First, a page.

The agitating anarchists on the borders of Delhi, who defiled national symbols at the iconic Red Fort in Delhi on Republic Day were hoping to do the same on February 1 at the country’s Parliament. February 1 is the day when the Union Budget will be presented by the Finance Minister for the financial year 2021-22. The agitators were gearing up for a foot march to the seat of Indian democracy – until the Delhi Police came cracking down hard on no less than 37 union leaders, including Darshan Pal, Rakesh Tikait, Balbir Singh Rajewal, Yogendra Yadav, among others. Now, they have cancelled their march to the Parliament.
“We have cancelled our plan for a march to Parliament on budget day on February 1. But our agitation will continue and there will be public meetings and hunger strike across the country on January 30,” Darshan Pal said during a press conference aimed at convincing people that the violence of January 26 was, in fact, a high-level government conspiracy to derail the agitation. This, even as various farmers’ unions continue withdrawing their support to the protests, beginning with the Bharatiya Kisan Union (Bhanu) and All India Kisan Sangharsh Coordination Committee.
Meanwhile, now that the leaders of the protest have been named in at least 25 FIRs, the agitation is on the edge and can be expected to fizzle out soon enough. Delhi Police’s FIRs mention multiple IPC sections, including 307 (attempt to murder), 147 (punishment for rioting) and 353 (assault/criminal force to deter public servant from discharge of his duty) and 120B (Punishment of criminal conspiracy).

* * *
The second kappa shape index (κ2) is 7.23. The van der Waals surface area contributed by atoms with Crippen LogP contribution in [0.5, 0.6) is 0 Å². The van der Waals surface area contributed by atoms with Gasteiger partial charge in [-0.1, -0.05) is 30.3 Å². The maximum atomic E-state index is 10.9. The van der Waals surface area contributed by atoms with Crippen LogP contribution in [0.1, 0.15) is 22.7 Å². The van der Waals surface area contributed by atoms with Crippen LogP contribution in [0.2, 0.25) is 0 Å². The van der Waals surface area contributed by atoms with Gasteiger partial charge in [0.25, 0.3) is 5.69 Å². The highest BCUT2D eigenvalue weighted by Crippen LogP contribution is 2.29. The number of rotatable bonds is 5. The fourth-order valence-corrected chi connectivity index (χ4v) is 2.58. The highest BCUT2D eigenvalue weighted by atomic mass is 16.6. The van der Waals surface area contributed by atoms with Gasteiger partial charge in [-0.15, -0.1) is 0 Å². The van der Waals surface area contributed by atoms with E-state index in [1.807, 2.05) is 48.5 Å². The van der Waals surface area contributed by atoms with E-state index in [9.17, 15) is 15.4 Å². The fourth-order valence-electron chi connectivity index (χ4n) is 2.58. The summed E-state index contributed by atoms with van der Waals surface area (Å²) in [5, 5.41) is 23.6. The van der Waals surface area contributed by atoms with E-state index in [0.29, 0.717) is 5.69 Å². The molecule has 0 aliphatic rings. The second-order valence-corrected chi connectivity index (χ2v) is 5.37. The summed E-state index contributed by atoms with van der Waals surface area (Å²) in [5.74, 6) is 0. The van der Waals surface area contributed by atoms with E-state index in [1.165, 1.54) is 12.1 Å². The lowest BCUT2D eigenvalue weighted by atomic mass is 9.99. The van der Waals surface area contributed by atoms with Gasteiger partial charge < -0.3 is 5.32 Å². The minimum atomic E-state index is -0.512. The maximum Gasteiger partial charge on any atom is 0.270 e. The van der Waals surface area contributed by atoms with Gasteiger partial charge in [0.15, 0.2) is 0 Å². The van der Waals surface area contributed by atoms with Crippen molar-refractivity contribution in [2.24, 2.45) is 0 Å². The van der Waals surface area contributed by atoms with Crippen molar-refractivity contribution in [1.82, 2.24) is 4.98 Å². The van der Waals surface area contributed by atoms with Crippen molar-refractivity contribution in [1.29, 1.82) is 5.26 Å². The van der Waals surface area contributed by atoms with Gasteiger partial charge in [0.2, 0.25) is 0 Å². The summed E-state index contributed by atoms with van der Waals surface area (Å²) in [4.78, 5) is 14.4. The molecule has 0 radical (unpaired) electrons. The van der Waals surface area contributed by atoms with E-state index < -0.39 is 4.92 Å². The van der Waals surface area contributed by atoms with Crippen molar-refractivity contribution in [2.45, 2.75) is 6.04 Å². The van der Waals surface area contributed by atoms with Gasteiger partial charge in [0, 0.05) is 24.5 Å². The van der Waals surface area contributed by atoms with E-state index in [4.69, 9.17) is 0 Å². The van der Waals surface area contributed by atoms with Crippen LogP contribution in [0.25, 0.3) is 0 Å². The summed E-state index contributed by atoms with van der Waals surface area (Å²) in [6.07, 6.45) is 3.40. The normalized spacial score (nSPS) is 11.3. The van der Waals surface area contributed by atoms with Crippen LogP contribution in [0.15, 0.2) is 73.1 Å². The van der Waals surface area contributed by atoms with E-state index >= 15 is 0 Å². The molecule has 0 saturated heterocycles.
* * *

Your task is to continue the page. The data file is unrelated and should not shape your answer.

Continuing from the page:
The farm unionists have also been asked to explain to the police as to why action should not be initiated against them for the violence on Republic Day, in which over 400 police personnel were injured. That the leaders will not be able to defend themselves is known to all. Moreover, Delhi Police is said to have incriminating evidence against them which will spell the death knell of the fake agitation, after of course, anarchist union leaders are put behind bars.
Delhi Police Commissioner S N Shrivastava said, “By late evening of January 25, there were indications that they would not keep their word. They brought forward the aggressive and militant elements, who occupied the stage and delivered provocative speeches which made their intentions clear. Farmer leaders were also involved in the violence that broke out during the tractor rally. Some farmer leaders like Satnam Singh Pannu and Darshan Pal gave inflammatory speeches, following which the protesters breached the barricades.”
The cancellation of plans to conduct a foot march to the Parliament in Delhi by the farmers after they were named in multiple FIRs should serve as a lesson for the government – which handed a long rope to the anarchists for far too long. Those with an ulterior motive to effectuate chaos in the country are not impressed by the Centre’s willingness to negotiate or engage with them but only respond to stern action, which threatens to derail their own comfortable lives. In the future too, the government must remember lessons from these agitations, and come down cracking hard on violent elements from the word go.